Campus & Community

School’s diversity mirrors world’s

5 min read

Civil Rights Project Study puts numbers to the benefits of diversity

Rindge and Latin interim Principal Leonard Solo sits with Harvard research assistants John Yun and Michal Kurlaender at a news conference in which the Harvard Civil Rights Council announced the results of a study on school integration that reflected well on Cambridge’s high school. (Staff photos by Stephanie Mitchell)

Exposure to students of several racial, ethnic, and economic groups is preparing Cambridge Rindge and Latin students well to face an increasingly diverse working world, according to a new Harvard Civil Rights Project study released Tuesday (Jan. 29).

According to the survey of the high school’s seniors, 79 percent believe their school experience “helped a lot” or “helped somewhat” in their ability to work with members of other races and ethnic groups. Similarly, 95 percent said they were “comfortable” or “very comfortable” working in groups with students from different racial and ethnic backgrounds.

“Cambridge Rindge and Latin is producing young people prepared to work in diverse settings in the real world,” said Civil Rights Project Co-Director Gary Orfield. “This high school and the integration process in Cambridge has been a powerful plus.”

The study, released at a news conference at the school, is an effort to direct attention onto school diversity at a time when schools in the United States are becoming increasingly segregated, Orfield said. The study is particularly important because school racial makeup is rarely part of today’s education debate, which focuses on reading and writing.

Gary Orfield

“We are re-segregating our schools. There’s little leadership on this issue,” Orfield said. “Most of the discussion on education in the U.S. is on math and reading scores, but we didn’t establish public schools for math and reading, we established them to build a nation.”

An important part of building a nation, Orfield said, is creating citizens who are not only educated, but who can live and work together. Cambridge is a good community to examine, Orfield said, because it contains considerable diversity within its borders. Not only does it have several different ethnic groups, including white, African American, Latino, and Asian, it also has a range of economic groups, from the very poor to the very rich. With just one high school serving the entire community, all those groups come together at Cambridge Rindge and Latin.

Cambridge is the second of several communities across the country in the Civil Rights Project’s study, including Louisville, Ky., and five other districts whose survey results haven’t been announced. Orfield credited research assistants John Yun and Michal Kurlaender with doing critical work on the project.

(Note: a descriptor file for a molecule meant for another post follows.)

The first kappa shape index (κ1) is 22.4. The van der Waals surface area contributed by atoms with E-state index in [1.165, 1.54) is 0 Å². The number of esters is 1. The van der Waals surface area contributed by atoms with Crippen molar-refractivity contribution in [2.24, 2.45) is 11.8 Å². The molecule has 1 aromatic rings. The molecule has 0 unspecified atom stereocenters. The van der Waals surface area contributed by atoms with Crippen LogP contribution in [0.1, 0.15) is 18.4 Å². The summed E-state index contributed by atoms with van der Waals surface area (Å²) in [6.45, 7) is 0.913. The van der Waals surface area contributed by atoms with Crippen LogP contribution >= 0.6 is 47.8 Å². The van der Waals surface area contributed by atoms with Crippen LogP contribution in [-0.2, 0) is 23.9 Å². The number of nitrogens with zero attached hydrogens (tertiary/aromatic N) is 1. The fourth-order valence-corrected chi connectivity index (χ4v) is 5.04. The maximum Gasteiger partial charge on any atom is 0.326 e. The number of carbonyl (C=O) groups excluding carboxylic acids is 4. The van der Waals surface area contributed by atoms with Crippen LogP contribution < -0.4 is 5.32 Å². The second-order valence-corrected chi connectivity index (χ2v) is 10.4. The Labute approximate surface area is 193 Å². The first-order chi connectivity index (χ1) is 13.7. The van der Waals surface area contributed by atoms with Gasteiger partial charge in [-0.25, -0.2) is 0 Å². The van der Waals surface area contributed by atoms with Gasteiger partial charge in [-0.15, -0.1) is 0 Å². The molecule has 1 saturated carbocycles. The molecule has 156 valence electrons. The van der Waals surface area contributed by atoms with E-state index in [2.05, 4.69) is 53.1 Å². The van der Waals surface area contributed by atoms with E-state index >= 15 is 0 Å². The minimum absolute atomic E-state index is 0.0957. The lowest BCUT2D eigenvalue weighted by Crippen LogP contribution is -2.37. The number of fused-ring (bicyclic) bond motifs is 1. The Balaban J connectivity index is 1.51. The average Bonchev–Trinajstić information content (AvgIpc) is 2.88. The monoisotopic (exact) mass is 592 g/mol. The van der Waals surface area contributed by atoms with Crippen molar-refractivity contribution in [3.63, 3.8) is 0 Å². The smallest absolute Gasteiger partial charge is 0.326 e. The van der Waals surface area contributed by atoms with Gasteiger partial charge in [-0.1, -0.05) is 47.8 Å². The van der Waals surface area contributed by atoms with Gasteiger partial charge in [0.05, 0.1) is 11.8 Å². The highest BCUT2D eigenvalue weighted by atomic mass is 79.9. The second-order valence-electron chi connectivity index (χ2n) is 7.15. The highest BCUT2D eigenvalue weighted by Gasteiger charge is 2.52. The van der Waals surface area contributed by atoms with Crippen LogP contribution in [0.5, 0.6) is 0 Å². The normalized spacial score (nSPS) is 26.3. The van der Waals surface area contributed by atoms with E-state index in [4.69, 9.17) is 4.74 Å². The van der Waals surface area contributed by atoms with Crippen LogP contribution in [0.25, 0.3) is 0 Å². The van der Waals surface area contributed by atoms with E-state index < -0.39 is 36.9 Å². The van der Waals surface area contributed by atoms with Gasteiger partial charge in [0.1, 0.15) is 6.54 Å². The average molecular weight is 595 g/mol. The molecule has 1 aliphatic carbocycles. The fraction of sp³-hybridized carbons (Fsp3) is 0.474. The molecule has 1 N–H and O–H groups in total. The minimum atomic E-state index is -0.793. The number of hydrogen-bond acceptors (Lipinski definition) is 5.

The survey was conducted independently of city and school officials, but done with their permission. It consisted of a 70-item questionnaire, given last year during school hours. All seniors present were required to complete it.

Cambridge officials hailed the survey’s results, saying it vindicates the inclusive approach they’ve taken for years. Mayor Michael Sullivan said it’s particularly gratifying that the approach is being noticed by those who can most benefit from it: the children.

“The richness of this community is something we’ve always celebrated,” Sullivan said. “The beauty of this report today is that it shows the diversity we have in Cambridge has been recognized by others — the kids — who say it has improved their lives.”

Cambridge School Superintendent Bobbie D’Alessandro said she was gratified to see that the high school students feel they’re respected, by each other and by teachers. D’Alessandro said she believes that Cambridge can be a model for the nation in how it handles issues of integration.

Other results of the survey showed that issues of race are discussed quite often, with 81 percent reporting that the issues are explored between one and three times a month. Forty percent of students responded that the discussions changed their understanding of differing points of view on the issue.

One problem area the survey identified was the extent to which counselors have encouraged students to take honors or advanced placement classes, with 53 percent of the total responding they had been “somewhat” or “strongly” encouraged. The racial breakdown of responses, however, shows that 75 percent of Asians and 66 percent of whites responded that they were strongly or somewhat encouraged to take those courses, versus just 43 percent of African Americans and 36 percent of Latinos.

Orfield said the result highlights a “serious issue” that researchers have already discussed with school staff, who are committed to addressing it.

Leonard Solo, Cambridge Rindge and Latin’s interim principal, said the survey shows what many there already knew — that diversity is working in the school. Still, he said, the staff is committed to work harder to address any areas shown by the survey to need improvement.

“(The survey) really validates what we’ve experienced here on a daily basis. We really believe diversity is good. It’s really the best starting point for learning,” Solo said. “We’re at a crossroads in this country. We can serve as a model for other schools.”

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